Chin Song-Gi – 진성기 – has written dozens of books and articles on the religion, myths, legends, folk beliefs and traditions of Jeju Island. The only English-language publication of his is an article on shamanism that was published in the Korea Journal in August, 1977. Tangsin: Cheju Shamanism can be downloaded for free at the Academy of Korean Studies website.
David Nemeth has written extensively on the history and culture of Jeju Island. His work covers pungsu (Korean geomancy, or feng-shui) and sacred landscapes, stone statues and guardians, historical accounts by foreign travellers, graves and gravesites, pig-sty privies, the Neo-Confucian influence of the Yi dynasty on Jeju, and insights from his time on the island as a member of the U.S. Peace Corps. His papers can be freely accessed at researchgate.net – here.
Joey Rossitano is an author and documentary film maker who researches and writes about shrines, shamanism and traditional culture on Jeju. He has produced a stunning and informative photobook and several documentaries about Jeju’s haenyeo, shamans and villagers who carry on ancient traditions. His work can be viewed at pagansweare.com.
Tommy Tran is a lecturer at the University of California. He has written extensively on Jeju’s culture and history – check out his blog – Jeju Palimpsest. His article Acquired Tastes: Urban Impacts on Jeju Shamanic Ritual (The Review of Korean Studies – 2018) can be downloaded for free at the Academy of Korean Studies website. Imagining Urban Community: Contested Geographies and Parallax Urban Dreams on Cheju Island, South Korea can be downloaded for free from the UC Berkely website.
Robert Neff is an author, freelance writer and historian who is a regular contributor to The Korea Times. Search their website for his many fascinating articles that cover topics related to Jeju. Check out his books on Korean history: Letters from Joseon: 19th Century Korea Through the Eyes of an American Ambassador’s Wife, The Lives of Westerners in Joseon Korea and Korea Through Western Eyes.
James H Grayson, emeritus professor at the University of Sheffield, wrote a fascinating paper entitled Foundation Myths, Sacred Sites and Ritual: The Case of the Myth of the Three Clan Ancestors of Chejudo Island, which was published by the Korea Journal in 1998 and can be downloaded for free at the Academy of Korean Studies website.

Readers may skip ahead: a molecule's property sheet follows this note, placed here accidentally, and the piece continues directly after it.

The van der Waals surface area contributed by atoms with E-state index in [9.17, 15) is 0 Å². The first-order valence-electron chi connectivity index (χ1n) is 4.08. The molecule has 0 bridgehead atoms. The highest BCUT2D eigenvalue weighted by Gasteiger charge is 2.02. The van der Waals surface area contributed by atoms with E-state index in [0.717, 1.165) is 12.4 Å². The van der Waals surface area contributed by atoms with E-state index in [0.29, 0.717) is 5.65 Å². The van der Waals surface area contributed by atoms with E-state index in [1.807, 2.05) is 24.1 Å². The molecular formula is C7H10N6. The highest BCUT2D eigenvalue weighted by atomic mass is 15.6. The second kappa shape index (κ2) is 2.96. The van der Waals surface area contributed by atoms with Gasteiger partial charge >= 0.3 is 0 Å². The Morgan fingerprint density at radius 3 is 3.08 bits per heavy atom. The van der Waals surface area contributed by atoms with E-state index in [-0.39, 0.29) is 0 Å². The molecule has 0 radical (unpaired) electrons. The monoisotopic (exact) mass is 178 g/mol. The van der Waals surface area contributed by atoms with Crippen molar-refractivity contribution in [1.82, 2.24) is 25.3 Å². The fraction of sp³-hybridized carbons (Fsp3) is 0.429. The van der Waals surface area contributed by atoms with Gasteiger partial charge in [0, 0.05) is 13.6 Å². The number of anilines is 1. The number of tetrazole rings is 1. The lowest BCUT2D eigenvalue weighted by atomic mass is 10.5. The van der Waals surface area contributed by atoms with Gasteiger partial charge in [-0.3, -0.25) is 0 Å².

Brenda Paik Sunoo has written two books about Jeju: Moon Tides: Jeju Island Grannies of the Sea, about haenyeo – Jeju’s women divers, and Stone House: Improvising Life Under a Healing Moon, about her experience building a home on the island. Her website features photographs, a blog, artwork and videos.
Lisa See wrote a novel based on the lives of Jeju’s haenyeo. “The Island of Sea Women offers up an evocative tale of two best friends whose bonds are both strengthened and tested over decades by forces beyond their control. Set largely on the remote Korean island of Jeju, The Island of Sea Women follows Young-sook and Mi-ja, girls from strikingly different backgrounds who bond over their shared love of the sea….”
Kyoim Yun‘s The Shaman’s Wages was published in 2019. From the description at the University of Washington Press website: Breaking from previous scholarship on Korean shamanism, which focuses on mansin of mainland Korea, The Shaman’s Wages offers the first in-depth study of simbang, hereditary shamans on Cheju Island off the peninsula’s southwest coast. In this engaging ethnography enriched by extensive historical research, Kyoim Yun explores the prevalent and persistent ambivalence toward practitioners, whose services have long been sought out yet derided as wasteful by anti-shaman commentators and occasionally by their clients.
William Franklin Sands wrote a chapter entitled The Amazons about his role in surpressing an uprising in Jeju in 1901, in his book Undiplomatic Memories: The Far East 1896-1904. You can read the full chapter in Boudewijn Walraven’s essay on the 1901 Cheju Rebellion in Volume 1 of the Korean Histories Journal – Cheju 1901: Records, Memories and Current Concerns. According to the Encyclopedia Americana (1920) : (William Sands) was appointed second secretary of the American legation at Tokio, Japan, in 1896; became first secretary at Seoul, Korea, two years later and was chargé-d’affaires ad interim in 1899. …. While in Korea he suppressed a revolution on the island of Quelpaert ….